Last month we saw a pretty full schedule of meetings starting with the section conference in Darmstadt, Germany 26–28 September, followed by the ISIE Asia-Pacific conference in Beijing, China 19–20 October and the World Resources Forum also in Beijing, China on 20–22 October.
At the Darmstadt conference Daniel Mueller led a section meeting which identified priority research topics including (in no particular order) sustainable resource management, material stock analysis, the analysis of supply chains and industrial material flows and complex networks that underpin them. Participants flagged the need to improve our research community’s analytical skills in the direction of modelling and scenario analysis, studying embodied material flows and developing ways to disaggregate material flows to economic sectors. None of these topics are really new but progress has been limited for quite some time. The participants also called for metabolism research to be part of integrated analysis including building linkages to the carbon and climate research. Most impertinently, participants recognised the need to link our research findings with decision making in public policy and business planning enabled through a better understanding of the institutions that steer industrial metabolism embedded in an understanding of the political economy of material use. Not everyone of course participated in the session at Darmstadt and I’d like to encourage you to add to or comment on the list. You can do this using the comment function in this blog.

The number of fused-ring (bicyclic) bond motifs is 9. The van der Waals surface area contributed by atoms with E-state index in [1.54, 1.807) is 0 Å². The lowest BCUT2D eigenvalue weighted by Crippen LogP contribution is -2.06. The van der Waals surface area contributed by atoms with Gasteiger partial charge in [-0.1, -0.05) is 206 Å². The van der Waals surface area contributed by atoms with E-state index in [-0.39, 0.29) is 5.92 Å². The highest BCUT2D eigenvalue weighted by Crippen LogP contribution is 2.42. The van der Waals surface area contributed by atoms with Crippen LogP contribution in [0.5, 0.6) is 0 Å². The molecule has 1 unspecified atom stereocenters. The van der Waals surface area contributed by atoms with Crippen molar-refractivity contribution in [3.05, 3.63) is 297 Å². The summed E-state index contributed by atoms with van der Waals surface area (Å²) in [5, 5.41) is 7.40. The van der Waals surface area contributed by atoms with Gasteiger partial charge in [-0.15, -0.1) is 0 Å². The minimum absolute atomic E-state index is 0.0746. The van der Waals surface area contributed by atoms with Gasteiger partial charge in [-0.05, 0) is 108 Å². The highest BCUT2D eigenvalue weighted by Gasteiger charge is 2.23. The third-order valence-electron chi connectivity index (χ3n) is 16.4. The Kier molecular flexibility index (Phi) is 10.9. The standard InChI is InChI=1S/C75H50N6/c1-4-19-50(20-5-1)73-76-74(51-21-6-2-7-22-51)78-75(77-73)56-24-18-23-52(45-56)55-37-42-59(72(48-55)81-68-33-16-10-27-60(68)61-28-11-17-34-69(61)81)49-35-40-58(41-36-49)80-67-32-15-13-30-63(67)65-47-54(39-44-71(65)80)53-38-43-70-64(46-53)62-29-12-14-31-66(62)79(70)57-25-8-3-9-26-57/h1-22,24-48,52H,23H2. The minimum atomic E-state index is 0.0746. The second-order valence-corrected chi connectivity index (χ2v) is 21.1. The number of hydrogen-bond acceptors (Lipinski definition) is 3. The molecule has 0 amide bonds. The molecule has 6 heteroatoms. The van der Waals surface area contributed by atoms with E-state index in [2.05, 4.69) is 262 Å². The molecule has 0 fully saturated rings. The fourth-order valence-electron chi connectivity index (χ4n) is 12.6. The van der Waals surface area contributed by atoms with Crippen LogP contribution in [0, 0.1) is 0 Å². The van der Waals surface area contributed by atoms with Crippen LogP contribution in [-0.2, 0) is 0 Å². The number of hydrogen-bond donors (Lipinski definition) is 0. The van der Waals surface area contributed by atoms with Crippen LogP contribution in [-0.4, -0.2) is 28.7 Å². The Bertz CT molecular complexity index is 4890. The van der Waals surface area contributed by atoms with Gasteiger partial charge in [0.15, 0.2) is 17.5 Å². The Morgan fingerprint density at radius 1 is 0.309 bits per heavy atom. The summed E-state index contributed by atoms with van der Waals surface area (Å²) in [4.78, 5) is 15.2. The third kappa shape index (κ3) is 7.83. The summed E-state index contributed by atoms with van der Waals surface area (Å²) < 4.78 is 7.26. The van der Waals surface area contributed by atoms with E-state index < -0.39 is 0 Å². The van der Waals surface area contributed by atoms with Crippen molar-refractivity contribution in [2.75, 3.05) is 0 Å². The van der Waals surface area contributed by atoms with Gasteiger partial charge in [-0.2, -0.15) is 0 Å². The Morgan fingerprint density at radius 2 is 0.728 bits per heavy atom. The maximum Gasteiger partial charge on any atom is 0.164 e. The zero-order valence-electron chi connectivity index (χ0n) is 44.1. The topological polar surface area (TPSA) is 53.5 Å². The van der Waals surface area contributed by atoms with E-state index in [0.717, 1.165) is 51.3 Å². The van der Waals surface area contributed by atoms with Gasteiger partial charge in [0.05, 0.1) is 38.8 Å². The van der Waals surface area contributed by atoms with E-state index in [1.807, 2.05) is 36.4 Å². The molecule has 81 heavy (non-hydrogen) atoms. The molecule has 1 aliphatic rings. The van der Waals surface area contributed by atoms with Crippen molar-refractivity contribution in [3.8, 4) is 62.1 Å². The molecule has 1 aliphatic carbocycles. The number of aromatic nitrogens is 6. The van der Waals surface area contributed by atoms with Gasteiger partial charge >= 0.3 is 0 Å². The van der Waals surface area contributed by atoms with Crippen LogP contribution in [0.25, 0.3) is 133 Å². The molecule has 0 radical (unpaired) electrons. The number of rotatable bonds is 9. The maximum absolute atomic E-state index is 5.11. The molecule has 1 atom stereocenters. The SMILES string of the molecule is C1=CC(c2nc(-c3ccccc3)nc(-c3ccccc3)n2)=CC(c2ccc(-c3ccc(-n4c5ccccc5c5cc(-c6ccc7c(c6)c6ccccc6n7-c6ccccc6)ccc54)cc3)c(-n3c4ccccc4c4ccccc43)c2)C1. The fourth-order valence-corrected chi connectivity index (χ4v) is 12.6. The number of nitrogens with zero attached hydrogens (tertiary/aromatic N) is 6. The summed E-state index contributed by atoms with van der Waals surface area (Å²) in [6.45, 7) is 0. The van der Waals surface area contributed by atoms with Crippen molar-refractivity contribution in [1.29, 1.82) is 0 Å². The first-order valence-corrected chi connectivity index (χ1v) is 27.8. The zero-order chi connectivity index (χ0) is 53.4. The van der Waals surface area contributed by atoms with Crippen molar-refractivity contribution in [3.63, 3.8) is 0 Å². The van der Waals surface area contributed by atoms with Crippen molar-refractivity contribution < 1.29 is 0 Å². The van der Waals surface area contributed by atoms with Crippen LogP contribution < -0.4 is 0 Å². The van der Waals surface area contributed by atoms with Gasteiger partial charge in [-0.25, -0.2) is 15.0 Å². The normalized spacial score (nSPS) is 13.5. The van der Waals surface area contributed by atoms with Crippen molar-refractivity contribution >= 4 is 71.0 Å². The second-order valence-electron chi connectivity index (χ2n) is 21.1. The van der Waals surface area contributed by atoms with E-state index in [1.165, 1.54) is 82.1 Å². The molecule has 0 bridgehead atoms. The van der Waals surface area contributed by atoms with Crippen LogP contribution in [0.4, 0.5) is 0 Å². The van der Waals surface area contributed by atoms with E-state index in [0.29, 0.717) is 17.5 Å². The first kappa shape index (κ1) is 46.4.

The 3rd Asia-Pacific meeting brought together an interesting mix of senior people of our society and a large number of students, mainly from China. I attended a plenary discussion on how to cope with emerging supply shortages of certain materials and was surprised by how our response to this problem is framed by what I would call engineering intuition with an almost complete absence of thinking about the sociological factors that underpin the capacity of society and policy to address such fundamental changes linked to our industrial metabolism. I was also very impressed by the quality of the Chinese students’ presentations, which were all well framed, data rich, analytically exquisite and presented in very good English. Our connection with first class students is a promising resource for the future of ISIE and our section.
The World Resources Forum was a very large meeting with many parallel sessions and it is hard to do the gathering justice with seeing only a very small segment of the whole. If you would like to get an idea of what was presented please visit the conference website at www.worldresourcesforum.org/WRF-2012, which includes lots of information, photos from the meeting, and reports from the student reporters who attended the conference.
There is a draft summary of the meeting by the co-chairs available at www.worldresourcesforum.org/files/file/Draft%20chairman%E2%80%99s%20summary%20highlight%20version%20Oct%2023.pdf